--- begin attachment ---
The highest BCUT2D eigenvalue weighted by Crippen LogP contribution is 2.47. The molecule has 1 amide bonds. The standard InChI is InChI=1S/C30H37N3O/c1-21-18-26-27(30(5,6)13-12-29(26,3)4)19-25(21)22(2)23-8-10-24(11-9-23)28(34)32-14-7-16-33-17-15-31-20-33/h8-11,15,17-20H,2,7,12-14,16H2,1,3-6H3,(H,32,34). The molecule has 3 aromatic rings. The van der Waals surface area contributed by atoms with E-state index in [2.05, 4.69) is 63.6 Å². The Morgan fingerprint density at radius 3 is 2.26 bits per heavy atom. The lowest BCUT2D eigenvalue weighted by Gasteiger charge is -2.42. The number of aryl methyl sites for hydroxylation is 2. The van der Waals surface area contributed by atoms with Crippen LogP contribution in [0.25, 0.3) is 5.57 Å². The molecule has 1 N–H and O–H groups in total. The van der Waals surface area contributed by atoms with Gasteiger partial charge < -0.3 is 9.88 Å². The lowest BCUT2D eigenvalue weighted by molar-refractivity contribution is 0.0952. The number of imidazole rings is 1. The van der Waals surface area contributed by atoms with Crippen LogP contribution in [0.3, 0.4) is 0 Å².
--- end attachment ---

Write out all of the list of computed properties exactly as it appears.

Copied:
The highest BCUT2D eigenvalue weighted by Crippen LogP contribution is 2.47. The molecule has 1 amide bonds. The standard InChI is InChI=1S/C30H37N3O/c1-21-18-26-27(30(5,6)13-12-29(26,3)4)19-25(21)22(2)23-8-10-24(11-9-23)28(34)32-14-7-16-33-17-15-31-20-33/h8-11,15,17-20H,2,7,12-14,16H2,1,3-6H3,(H,32,34). The molecule has 3 aromatic rings. The van der Waals surface area contributed by atoms with E-state index in [2.05, 4.69) is 63.6 Å². The Morgan fingerprint density at radius 3 is 2.26 bits per heavy atom. The lowest BCUT2D eigenvalue weighted by Gasteiger charge is -2.42. The number of aryl methyl sites for hydroxylation is 2. The van der Waals surface area contributed by atoms with Crippen LogP contribution in [0.25, 0.3) is 5.57 Å². The molecule has 1 N–H and O–H groups in total. The van der Waals surface area contributed by atoms with Gasteiger partial charge < -0.3 is 9.88 Å². The lowest BCUT2D eigenvalue weighted by molar-refractivity contribution is 0.0952. The number of imidazole rings is 1. The van der Waals surface area contributed by atoms with Crippen LogP contribution in [0.3, 0.4) is 0 Å².